(Spoilers for book one ahoy.)
So the Trisolarans are coming, man! They’re coming! And humanity has four centuries to prepare. Particles called sophons are monitoring everything on Earth (all communication, written, spoken), and locking down technological and scientific advancement in order to cripple humanity in advance of their invasion. The only place safe from Trisolaran view is the individual human mind. Thus the Wallfacer Project is born. Four men (seriously, no ladies?) are chosen, and given almost unlimited resources. Their mission: To think up strategies to defeat the Trisolarans, and to obscure those strategies from everyone. This means they can discuss their plans with no one, and no one can question the orders of a Wallfacer, because everything they do might be part of the plan. The book charts the course of all four plans, focusing especially on the most curious Wallfacer, Luo Ji, on whom there is much speculation. No one knows why, but he’s the only human the Trisolarans ever ordered to be assassinated, and that’s why he was chosen as a Wallfacer. (The Wallfacer parts of the book were by far my favorite; I love watching sneaky plans be figured out or succeed.)
I loved The Three-Body Problem when I read it last year, as did many of you. It won the Hugo. I had some small issues with that book (mainly I felt it had some weak characters in big roles), but overall I found it interesting and exciting. So when I picked up this book, I assumed I would feel the same way. Only, no. That did not happen. Right away, I felt like I was slogging through the book. The ideas and main plot were still extremely intriguing, but everything I had a problem with in the first book seemed to have grown and reproduced.
I blamed this (as you can see below from my original “review”) on the translator at first. And I do think that is a huge difference. I don’t have proof yet because book three just came out and I haven’t read it yet, but I’m fairly confident that when I crack that sucker open, I will immediately notice the difference between Ken Liu’s style (who translated books one and three) and Joel Martinsen’s. It was just awkward, the whole way through. I expected some confusion and awkwardness because of cultural differences, but for me, this guy’s translation just does not work. His dialogue is awkward, his interpretation of Liu’s metaphorical language (which reads a bit purple to begin with, because of cultural differences, I’m guessing) made me laugh out loud. Reading this book compared felt like going backwards in time in terms of Liu’s writing ability.
Regardless of whether I’ve pinpointed the cause, the result was that I had an incredibly difficult time getting into this book, and put it down in February, not sure when I’d pick it back up. And when I finally got around to doing so, I used up all my renewals at the library, again, until I was forced to either decide to read it or return it, again. Last time I returned it. This time, I pushed through. I’m glad I did.
Once you get past the first quarter of this book, which Tor. com called “nearly impenetrable,” the book really picks up steam. It wavers again near the 3/4 mark, but then smacks you in the face with its ending, which considering how bleak the book was until then, and how it nearly made go into existential panic mode, had a curiously upbeat and optimistic ending. Ultimately, I think the book is worth it, but I can’t recommend it fully.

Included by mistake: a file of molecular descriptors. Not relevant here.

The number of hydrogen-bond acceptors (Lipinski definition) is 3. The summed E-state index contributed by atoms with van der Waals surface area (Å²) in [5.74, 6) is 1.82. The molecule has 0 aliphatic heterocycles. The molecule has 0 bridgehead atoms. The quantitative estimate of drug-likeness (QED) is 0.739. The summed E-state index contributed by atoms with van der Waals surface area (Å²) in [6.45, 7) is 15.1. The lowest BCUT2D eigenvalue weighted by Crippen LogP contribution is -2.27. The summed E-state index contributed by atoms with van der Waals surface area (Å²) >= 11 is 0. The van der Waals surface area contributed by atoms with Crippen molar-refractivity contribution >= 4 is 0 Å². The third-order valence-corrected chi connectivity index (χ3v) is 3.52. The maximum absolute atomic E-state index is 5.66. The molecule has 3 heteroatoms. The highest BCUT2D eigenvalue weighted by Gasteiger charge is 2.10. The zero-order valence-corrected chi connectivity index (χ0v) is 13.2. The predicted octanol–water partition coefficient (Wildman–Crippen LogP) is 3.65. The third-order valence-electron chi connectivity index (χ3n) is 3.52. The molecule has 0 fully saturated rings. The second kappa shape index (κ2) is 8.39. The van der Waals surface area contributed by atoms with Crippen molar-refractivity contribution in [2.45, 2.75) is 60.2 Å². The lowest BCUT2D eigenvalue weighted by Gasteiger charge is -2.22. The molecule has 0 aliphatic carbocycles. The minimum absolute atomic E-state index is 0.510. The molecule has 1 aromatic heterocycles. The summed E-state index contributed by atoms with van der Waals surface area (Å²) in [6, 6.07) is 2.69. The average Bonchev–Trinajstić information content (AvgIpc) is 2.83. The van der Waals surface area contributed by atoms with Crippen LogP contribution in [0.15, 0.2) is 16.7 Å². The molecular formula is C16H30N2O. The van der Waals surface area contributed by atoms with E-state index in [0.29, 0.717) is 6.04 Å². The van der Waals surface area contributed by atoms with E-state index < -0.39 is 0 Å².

Particularly since the writing style wasn’t my only issue. I mentioned that characterization was a problem for me in the first book, and here that rears its ugly head again. None of the characters are likable, which isn’t necessarily a problem (good books don’t have to have likable characters), but it’s tough to spend so much time in the head of characters who are assholes (misogynistic, lazy, defeatist, pick your adjective) while you’re having a hard time with the language and the story. I’m honestly more concerned with the fact that aside from a couple of them, the characters act more like avatars for plot rather than complex, three-dimensional people. Misogyny is also real problem, though I tend to see it here as more of a function of ingrained cultural behaviors than outright disdain, combined with Liu’s tendency to write cardboard characters. If a woman is not a main character (and there are no women main characters in this novel) she’s not going to get much respect. (He had a woman protagonist in book one, and she was extremely interesting.) Don’t even start with me on Luo Ji’s idea of “the perfect woman”. (The Book Smugglers do a much better job of breaking this down than I do.)
But if you can push past those three barriers, the book is worth it. Really. You can definitely see the influence Golden Age sci-fi (Asimov, Bradbury) had on Liu as a writer. He’s a writer of ideas played across a magnificent scale, and he’s great at it. Humanity’s centuries-long struggle to prepare for the incoming Trisolaran invasion is riveting and terrifying, and the dark forest metaphor that gives the book its name is a great center for book to build itself around.
At least in its English translation, I hope that this book will be the one you have to get through between two great books. I’m hoping I’m not proven wrong about that when I finally get to that last book.